In celebration of Christmas, the Modern Records Centre at the University of Warwick has curated an exhibition of two of the central elements of the Christmas season besides friends and family—That is food and drink.
The ‘Eat, Drink and Be Merry!’ exhibition includes several pieces of archival documents related to eating and drinking in 20th century Britain.
The foods we eat and the way we drink is not ‘age old’ or resistant to transformations in our society. Instead, as the archival materials displayed in this exhibition shows, the food and drink we consume often reflects a changing society and culture. For instance, you are unlikely to find ‘invalid custard’, ‘ox heart’ or the equally ‘digestible and nourishing’ ‘tripe and cheese’ in any recipe books on the shelves of Waterstones today. The recipe books in the exhibition span the 1920s through to the 1960s and become, in a way, a testament to the social and cultural upheavals that have marked the twentieth century.
Beyond food, including an exhibition cabinet dedicated to ‘Tea and Biscuits’, the exhibition also pays homage to alcohol, or more specifically, beer. Most of the materials on display in this exhibition comes from the extensive Brewery Society collection. The Brewers’ Society was formed in 1904 as a result of the amalgamation of the Country Brewers’ Society, the London Brewers’ Society and the Burton Brewers’ Society. Its aim was to promote the interests of the brewing trade. The materials in this collection range from the rather dry, but historically important, annual reports and correspondence, to the more interesting documents such as reports on Red Biddy, a cheap wine that was ‘mechanically processed’ opposed to fermented. Also known as ‘Lisbon wine’ or ‘Lizzie’, Red Biddy was the cause for grave concern amongst members of the Brewery society because of the competition it posed to the sale of beer, but also because of its potential toxicity. According to the several reports on Red Biddy found within the Brewery Society Collection, on its own Red Biddy was harmless as it contained a relatively low alcohol content. However, some pubs around the London area began selling a fortified version of the wine that included additional spirits, including methylated or surgical spirts, thereby making it one of the strongest but cheapest drinks on the market (2/6d per quart compared to 4-5d/per quart for other wines in 1935). The 1935 report contains several anecdotes, including one about a man made ‘cantankerous, especially towards his wife’ by the wine and another about the many ‘female customers’ consuming this dangerous brew in the middle of the afternoon!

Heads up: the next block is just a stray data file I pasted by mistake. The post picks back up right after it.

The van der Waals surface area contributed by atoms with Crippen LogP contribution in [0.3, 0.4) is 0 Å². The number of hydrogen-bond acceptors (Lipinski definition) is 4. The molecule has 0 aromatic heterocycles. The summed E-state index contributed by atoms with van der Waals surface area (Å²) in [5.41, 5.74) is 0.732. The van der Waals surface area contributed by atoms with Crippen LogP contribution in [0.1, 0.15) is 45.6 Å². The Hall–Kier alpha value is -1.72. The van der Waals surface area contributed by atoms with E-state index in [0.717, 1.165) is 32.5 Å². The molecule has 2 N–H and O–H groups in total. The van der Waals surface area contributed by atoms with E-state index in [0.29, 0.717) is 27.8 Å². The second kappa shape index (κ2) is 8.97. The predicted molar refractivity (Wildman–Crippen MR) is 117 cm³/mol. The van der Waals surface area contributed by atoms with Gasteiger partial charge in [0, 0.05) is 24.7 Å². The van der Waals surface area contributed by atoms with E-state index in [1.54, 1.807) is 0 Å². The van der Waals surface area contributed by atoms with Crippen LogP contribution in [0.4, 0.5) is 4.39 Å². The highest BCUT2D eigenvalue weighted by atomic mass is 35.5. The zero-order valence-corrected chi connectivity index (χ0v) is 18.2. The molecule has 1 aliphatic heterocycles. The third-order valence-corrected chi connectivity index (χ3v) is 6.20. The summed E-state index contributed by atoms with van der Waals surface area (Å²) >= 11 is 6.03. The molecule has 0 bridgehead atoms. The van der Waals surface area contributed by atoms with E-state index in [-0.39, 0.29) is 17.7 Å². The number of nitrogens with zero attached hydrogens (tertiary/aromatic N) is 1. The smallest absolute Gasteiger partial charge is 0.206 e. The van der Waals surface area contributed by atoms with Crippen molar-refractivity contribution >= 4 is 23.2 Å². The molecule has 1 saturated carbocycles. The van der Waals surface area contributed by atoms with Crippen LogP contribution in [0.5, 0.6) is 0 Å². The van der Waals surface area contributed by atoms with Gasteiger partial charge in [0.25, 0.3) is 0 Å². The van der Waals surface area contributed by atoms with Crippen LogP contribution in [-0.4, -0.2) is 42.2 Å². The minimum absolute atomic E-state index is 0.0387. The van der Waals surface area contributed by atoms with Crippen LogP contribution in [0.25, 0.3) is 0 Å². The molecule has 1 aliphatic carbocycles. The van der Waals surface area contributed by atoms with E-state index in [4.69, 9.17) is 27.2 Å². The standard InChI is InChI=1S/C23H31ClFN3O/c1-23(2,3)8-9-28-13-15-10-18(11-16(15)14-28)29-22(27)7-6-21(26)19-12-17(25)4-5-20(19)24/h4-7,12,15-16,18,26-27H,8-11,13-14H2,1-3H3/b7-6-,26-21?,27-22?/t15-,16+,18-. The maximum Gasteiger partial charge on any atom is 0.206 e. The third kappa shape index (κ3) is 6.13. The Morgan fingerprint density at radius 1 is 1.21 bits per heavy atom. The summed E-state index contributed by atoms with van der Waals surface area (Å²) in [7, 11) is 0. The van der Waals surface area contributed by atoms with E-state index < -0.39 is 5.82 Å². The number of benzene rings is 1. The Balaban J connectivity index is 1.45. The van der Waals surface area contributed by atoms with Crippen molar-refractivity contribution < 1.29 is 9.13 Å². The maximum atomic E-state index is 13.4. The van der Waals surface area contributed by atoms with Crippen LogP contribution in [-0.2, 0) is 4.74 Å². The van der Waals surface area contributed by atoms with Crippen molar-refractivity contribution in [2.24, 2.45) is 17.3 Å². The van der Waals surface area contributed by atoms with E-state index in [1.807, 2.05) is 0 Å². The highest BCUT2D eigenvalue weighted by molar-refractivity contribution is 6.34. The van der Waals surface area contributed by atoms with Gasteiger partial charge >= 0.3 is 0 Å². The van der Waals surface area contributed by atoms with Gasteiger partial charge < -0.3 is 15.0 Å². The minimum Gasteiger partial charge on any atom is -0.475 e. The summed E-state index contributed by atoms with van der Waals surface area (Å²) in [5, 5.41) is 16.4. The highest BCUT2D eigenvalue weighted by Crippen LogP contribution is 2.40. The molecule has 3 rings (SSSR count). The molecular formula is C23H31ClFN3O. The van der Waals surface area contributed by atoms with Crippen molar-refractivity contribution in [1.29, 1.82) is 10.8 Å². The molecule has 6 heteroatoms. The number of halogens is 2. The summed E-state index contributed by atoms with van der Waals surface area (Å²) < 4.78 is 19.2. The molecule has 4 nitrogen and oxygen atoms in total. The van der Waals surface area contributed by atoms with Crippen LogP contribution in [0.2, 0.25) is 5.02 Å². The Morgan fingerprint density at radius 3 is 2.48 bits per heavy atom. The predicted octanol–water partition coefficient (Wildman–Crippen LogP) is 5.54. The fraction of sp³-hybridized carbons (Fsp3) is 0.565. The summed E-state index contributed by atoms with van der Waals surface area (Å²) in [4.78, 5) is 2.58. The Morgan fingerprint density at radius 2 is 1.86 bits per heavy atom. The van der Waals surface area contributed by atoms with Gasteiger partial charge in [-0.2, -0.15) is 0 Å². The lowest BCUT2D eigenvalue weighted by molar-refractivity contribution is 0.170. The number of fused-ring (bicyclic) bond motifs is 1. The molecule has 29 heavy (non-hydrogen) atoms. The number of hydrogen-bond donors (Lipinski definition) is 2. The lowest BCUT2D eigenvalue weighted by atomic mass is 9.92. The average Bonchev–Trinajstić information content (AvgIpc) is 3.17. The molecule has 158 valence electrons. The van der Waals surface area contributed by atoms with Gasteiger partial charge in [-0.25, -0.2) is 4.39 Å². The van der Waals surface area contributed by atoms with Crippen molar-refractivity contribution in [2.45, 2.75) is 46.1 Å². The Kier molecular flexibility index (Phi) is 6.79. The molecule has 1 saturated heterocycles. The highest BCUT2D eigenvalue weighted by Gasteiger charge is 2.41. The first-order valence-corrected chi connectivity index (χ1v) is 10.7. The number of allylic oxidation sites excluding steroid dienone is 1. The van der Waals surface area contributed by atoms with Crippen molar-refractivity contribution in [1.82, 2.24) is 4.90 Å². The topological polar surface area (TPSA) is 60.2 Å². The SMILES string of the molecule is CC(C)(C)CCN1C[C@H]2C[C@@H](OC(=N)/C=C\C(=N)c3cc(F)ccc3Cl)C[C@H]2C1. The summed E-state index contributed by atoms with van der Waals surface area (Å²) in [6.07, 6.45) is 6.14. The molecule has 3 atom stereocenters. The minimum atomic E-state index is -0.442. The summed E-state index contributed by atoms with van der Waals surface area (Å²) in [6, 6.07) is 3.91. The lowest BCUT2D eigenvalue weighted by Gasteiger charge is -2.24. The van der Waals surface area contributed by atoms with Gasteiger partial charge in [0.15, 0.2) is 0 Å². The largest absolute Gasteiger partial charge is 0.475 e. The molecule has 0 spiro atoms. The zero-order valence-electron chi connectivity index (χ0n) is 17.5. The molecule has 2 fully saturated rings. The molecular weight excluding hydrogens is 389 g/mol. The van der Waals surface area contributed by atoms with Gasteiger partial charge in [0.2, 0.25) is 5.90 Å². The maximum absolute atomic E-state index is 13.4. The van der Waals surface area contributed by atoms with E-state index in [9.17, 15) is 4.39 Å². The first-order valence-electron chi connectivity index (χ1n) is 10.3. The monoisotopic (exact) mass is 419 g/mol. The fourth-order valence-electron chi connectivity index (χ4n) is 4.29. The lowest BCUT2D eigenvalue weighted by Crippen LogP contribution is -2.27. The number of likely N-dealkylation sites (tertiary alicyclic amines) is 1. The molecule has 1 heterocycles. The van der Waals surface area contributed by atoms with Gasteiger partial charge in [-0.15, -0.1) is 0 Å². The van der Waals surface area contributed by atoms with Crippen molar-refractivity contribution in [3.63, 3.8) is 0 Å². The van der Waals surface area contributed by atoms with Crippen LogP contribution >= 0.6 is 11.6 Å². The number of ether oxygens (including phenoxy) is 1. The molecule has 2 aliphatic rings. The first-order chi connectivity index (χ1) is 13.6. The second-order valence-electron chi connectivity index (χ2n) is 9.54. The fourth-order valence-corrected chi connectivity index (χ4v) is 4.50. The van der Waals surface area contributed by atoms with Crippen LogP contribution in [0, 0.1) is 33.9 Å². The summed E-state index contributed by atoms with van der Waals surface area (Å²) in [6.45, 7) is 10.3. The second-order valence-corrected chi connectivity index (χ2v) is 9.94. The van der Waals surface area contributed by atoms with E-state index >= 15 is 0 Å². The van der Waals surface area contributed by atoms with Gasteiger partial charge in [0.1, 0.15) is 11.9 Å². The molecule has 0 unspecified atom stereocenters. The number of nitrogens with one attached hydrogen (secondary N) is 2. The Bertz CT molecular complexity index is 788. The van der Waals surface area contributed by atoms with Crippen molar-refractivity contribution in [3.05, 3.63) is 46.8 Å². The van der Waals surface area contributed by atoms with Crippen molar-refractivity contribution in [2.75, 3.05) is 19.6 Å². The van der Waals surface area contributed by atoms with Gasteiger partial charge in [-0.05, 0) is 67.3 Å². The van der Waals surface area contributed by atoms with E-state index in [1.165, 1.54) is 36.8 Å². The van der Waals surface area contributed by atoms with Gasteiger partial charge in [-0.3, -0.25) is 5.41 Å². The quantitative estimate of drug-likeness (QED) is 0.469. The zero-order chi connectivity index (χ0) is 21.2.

The exhibition also includes several documents and leaflets opposing the implementation of American-style prohibition in Britain. The leaflets warn the working-class men and women not to let ‘deluded men’ ‘rob you of your beer’. For those interested in advertisements, the exhibition includes original drawings and illustrations from as early as the 1930s, including works by the famous political cartoonist Bert Thomas.
If you are interested in the history of food and drink, especially beer, in Britain, than this is an exhibition you do not want to miss.
For more information on the ‘Eat, Drink and Be Merry!’ exhibition, visit: https://www2.warwick.ac.uk/services/library/mrc/news
Exhibition is free and on display until 15 January.
 In 1994 the Brewers’ Society was renamed the Brewers’ and Licensed Retailers’ Association (BLRA). Seven years later in 2001 the BLRA was renamed again to the British Beer and Pub Association.